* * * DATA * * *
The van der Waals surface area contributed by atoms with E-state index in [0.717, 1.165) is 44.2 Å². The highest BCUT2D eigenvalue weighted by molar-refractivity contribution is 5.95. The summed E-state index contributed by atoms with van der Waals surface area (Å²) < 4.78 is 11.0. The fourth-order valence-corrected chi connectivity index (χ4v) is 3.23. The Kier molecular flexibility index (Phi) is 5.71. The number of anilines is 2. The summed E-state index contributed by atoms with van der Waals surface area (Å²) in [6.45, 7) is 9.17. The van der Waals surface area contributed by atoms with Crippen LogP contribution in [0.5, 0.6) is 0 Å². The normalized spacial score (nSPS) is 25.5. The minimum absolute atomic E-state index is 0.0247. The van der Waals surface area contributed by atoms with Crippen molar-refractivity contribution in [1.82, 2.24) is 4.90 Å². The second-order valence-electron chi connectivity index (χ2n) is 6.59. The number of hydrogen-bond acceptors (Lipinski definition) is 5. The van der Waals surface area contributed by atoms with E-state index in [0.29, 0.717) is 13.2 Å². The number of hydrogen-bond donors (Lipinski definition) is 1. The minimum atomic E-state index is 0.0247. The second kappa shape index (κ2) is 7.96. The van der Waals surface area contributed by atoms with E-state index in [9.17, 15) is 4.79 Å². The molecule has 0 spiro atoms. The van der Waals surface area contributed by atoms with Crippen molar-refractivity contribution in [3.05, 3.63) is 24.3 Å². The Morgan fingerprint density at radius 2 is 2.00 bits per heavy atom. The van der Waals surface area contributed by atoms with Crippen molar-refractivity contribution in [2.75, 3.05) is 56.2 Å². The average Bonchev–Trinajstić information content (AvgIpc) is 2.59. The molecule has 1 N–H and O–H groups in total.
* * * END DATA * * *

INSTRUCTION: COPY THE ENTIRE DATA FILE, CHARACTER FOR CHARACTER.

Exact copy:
The van der Waals surface area contributed by atoms with E-state index in [0.717, 1.165) is 44.2 Å². The highest BCUT2D eigenvalue weighted by molar-refractivity contribution is 5.95. The summed E-state index contributed by atoms with van der Waals surface area (Å²) < 4.78 is 11.0. The fourth-order valence-corrected chi connectivity index (χ4v) is 3.23. The Kier molecular flexibility index (Phi) is 5.71. The number of anilines is 2. The summed E-state index contributed by atoms with van der Waals surface area (Å²) in [6.45, 7) is 9.17. The van der Waals surface area contributed by atoms with Crippen LogP contribution in [0.5, 0.6) is 0 Å². The normalized spacial score (nSPS) is 25.5. The minimum absolute atomic E-state index is 0.0247. The van der Waals surface area contributed by atoms with Crippen molar-refractivity contribution in [1.82, 2.24) is 4.90 Å². The second-order valence-electron chi connectivity index (χ2n) is 6.59. The number of hydrogen-bond acceptors (Lipinski definition) is 5. The van der Waals surface area contributed by atoms with E-state index in [0.29, 0.717) is 13.2 Å². The number of hydrogen-bond donors (Lipinski definition) is 1. The minimum atomic E-state index is 0.0247. The second kappa shape index (κ2) is 7.96. The van der Waals surface area contributed by atoms with E-state index in [9.17, 15) is 4.79 Å². The molecule has 0 spiro atoms. The van der Waals surface area contributed by atoms with Crippen molar-refractivity contribution in [3.05, 3.63) is 24.3 Å². The Morgan fingerprint density at radius 2 is 2.00 bits per heavy atom. The van der Waals surface area contributed by atoms with Crippen molar-refractivity contribution in [2.75, 3.05) is 56.2 Å². The average Bonchev–Trinajstić information content (AvgIpc) is 2.59. The molecule has 1 N–H and O–H groups in total.